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The Unlikely Pilgrimage of Harold Fry was exactly what it said on the cover – unlikely. While some people might have found his walk to Berwick from Devon to visit dying long lost friend Queenie touching, it struck most of us as utterly absurd and rather selfish, especially given that he was apparently only covering four or five miles a day at start and finish.
Or 627 miles in 87 days in all, as we’re reminded at the end, although it appeared to take longer in the reading. Again, there were parts that demanded massive suspension of disbelief, and many of us found his transmogrification into a Messianic figure rather laughable, especially when he gave away all his belongings and insisted that life on the road untrammelled by personal possessions was the way to be.
Ultimately, though, Harold unravels and undergoes a cross between classic mid-life crisis (although he’s 65) and nervous breakdown, which is where the book gets really interesting. There are many parts we could have done without, but other parts were absolutely brilliant.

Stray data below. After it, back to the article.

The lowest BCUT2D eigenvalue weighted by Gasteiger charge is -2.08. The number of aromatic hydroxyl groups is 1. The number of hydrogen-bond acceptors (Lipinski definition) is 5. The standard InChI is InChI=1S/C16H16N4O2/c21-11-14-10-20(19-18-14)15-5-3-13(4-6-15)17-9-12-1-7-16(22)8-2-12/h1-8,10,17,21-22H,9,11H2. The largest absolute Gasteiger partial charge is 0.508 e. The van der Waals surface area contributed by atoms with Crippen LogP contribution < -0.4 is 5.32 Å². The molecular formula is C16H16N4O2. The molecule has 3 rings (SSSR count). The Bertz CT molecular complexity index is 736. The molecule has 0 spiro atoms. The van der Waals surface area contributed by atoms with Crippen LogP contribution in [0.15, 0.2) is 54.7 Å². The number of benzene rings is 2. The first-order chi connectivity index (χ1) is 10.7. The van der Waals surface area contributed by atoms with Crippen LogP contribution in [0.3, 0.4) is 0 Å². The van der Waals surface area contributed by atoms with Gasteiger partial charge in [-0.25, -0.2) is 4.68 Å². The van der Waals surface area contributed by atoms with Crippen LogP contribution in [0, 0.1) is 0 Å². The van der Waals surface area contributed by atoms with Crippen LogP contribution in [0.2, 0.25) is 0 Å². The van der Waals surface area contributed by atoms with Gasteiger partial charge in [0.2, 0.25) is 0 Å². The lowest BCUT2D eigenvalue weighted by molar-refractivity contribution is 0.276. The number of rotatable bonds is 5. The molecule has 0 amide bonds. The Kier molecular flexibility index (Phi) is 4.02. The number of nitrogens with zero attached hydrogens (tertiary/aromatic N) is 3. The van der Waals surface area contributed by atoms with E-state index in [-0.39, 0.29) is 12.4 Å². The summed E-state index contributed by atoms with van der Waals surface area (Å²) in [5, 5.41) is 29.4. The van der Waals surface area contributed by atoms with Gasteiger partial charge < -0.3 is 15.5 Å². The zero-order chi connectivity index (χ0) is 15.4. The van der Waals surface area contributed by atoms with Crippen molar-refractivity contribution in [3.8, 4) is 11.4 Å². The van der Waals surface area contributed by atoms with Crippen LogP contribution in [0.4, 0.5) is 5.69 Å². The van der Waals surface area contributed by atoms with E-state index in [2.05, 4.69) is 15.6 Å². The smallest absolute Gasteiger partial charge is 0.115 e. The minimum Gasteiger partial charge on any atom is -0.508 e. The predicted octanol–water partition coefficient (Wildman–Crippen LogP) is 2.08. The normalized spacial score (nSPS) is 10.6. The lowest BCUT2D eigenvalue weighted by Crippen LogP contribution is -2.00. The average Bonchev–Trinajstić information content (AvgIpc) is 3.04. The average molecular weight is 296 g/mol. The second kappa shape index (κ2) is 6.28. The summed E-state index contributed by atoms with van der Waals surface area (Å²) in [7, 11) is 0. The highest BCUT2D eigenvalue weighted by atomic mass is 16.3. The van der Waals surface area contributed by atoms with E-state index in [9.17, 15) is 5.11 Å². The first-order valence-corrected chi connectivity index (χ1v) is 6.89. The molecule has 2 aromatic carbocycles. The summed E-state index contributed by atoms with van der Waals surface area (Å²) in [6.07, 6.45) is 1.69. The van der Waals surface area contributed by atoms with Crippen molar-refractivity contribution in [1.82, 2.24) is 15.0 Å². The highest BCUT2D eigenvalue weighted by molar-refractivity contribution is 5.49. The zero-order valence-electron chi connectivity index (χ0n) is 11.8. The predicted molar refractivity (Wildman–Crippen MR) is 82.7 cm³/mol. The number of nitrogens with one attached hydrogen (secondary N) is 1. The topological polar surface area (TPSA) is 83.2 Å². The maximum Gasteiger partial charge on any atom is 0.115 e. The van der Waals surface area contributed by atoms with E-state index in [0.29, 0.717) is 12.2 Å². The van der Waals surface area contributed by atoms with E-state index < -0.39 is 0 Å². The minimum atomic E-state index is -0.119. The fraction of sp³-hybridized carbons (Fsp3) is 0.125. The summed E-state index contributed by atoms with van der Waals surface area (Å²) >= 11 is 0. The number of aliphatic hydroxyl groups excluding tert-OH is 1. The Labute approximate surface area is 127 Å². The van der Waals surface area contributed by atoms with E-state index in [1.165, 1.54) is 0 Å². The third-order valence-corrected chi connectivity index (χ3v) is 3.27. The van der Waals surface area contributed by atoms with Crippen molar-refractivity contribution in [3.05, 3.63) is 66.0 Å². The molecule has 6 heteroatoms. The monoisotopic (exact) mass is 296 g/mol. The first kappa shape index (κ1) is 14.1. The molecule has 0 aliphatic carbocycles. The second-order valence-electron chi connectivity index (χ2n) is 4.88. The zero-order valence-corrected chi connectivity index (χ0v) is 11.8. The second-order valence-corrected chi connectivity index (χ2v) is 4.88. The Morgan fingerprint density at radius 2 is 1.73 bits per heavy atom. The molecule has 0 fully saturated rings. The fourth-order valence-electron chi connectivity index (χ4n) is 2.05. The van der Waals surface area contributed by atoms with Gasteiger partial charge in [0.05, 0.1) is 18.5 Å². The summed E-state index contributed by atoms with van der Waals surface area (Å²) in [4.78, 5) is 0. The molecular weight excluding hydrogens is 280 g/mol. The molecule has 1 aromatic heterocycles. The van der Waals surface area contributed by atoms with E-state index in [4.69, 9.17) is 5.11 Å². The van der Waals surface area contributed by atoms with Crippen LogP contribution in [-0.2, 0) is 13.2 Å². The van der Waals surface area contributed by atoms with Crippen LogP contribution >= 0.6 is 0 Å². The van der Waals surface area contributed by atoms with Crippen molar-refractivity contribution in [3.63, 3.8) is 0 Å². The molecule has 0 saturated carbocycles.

The gradual peeling away of the main characters’ masks and protective outer surfaces was very subtle and touching. The you-never-know-what-you’ve-got-until-it’s-gone relationship between Harold and Maureen was very emotive and the manner in which the author uncovered the core of bereavement at the centre of their marriage was exceptional.
Also, the eventual meeting of Harold and Queenie could had been cloying and uplifting, in the worst sense, but in fact was underplayed low key and worked very well, making Queenie’s disfigurements and sufferings far more distressing, especially as she’d only been hanging on for Harold to arrive so that by all his dithering and doubting he’s actually prolonged her suffering rather than relieved her end.
The short two page death of Queenie was a masterpiece.
Publisher: Black Swan